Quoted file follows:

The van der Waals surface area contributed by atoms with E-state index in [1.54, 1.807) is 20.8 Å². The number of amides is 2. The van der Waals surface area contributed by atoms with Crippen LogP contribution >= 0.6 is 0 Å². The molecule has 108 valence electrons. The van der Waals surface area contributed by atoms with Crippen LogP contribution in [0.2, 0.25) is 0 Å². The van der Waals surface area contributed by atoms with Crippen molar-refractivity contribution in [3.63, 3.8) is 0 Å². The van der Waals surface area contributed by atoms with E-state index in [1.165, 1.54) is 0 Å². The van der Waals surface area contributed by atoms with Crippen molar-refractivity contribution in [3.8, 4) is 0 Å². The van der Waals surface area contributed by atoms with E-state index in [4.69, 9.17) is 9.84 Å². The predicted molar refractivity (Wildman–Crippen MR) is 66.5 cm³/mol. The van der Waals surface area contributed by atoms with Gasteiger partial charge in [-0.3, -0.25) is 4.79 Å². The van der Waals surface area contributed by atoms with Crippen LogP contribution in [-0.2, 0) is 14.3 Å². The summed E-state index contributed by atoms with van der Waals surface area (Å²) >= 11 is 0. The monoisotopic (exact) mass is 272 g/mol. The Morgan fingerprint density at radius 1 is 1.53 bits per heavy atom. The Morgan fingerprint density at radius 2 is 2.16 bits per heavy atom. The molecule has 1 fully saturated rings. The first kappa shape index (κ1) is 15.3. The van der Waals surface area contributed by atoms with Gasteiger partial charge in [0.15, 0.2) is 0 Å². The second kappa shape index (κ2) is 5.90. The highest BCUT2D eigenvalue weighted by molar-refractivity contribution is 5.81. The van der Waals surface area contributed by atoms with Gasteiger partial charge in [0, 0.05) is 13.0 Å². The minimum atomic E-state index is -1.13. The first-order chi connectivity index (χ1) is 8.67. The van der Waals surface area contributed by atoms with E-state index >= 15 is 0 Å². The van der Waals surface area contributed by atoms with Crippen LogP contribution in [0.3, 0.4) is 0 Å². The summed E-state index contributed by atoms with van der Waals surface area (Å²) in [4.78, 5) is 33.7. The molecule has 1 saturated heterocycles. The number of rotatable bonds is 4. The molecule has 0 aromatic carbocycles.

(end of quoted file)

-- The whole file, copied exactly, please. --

The van der Waals surface area contributed by atoms with E-state index in [1.54, 1.807) is 20.8 Å². The number of amides is 2. The van der Waals surface area contributed by atoms with Crippen LogP contribution >= 0.6 is 0 Å². The molecule has 108 valence electrons. The van der Waals surface area contributed by atoms with Crippen LogP contribution in [0.2, 0.25) is 0 Å². The van der Waals surface area contributed by atoms with Crippen molar-refractivity contribution in [3.63, 3.8) is 0 Å². The van der Waals surface area contributed by atoms with E-state index in [1.165, 1.54) is 0 Å². The van der Waals surface area contributed by atoms with Crippen molar-refractivity contribution in [3.8, 4) is 0 Å². The van der Waals surface area contributed by atoms with E-state index in [4.69, 9.17) is 9.84 Å². The predicted molar refractivity (Wildman–Crippen MR) is 66.5 cm³/mol. The van der Waals surface area contributed by atoms with Gasteiger partial charge in [-0.3, -0.25) is 4.79 Å². The van der Waals surface area contributed by atoms with Crippen LogP contribution in [-0.2, 0) is 14.3 Å². The summed E-state index contributed by atoms with van der Waals surface area (Å²) >= 11 is 0. The monoisotopic (exact) mass is 272 g/mol. The Morgan fingerprint density at radius 1 is 1.53 bits per heavy atom. The Morgan fingerprint density at radius 2 is 2.16 bits per heavy atom. The molecule has 1 fully saturated rings. The first kappa shape index (κ1) is 15.3. The van der Waals surface area contributed by atoms with Gasteiger partial charge in [0.15, 0.2) is 0 Å². The second kappa shape index (κ2) is 5.90. The highest BCUT2D eigenvalue weighted by molar-refractivity contribution is 5.81. The van der Waals surface area contributed by atoms with Gasteiger partial charge in [0, 0.05) is 13.0 Å². The minimum atomic E-state index is -1.13. The first-order chi connectivity index (χ1) is 8.67. The van der Waals surface area contributed by atoms with E-state index >= 15 is 0 Å². The van der Waals surface area contributed by atoms with Crippen LogP contribution in [0.3, 0.4) is 0 Å². The summed E-state index contributed by atoms with van der Waals surface area (Å²) in [4.78, 5) is 33.7. The molecule has 1 saturated heterocycles. The number of rotatable bonds is 4. The molecule has 0 aromatic carbocycles.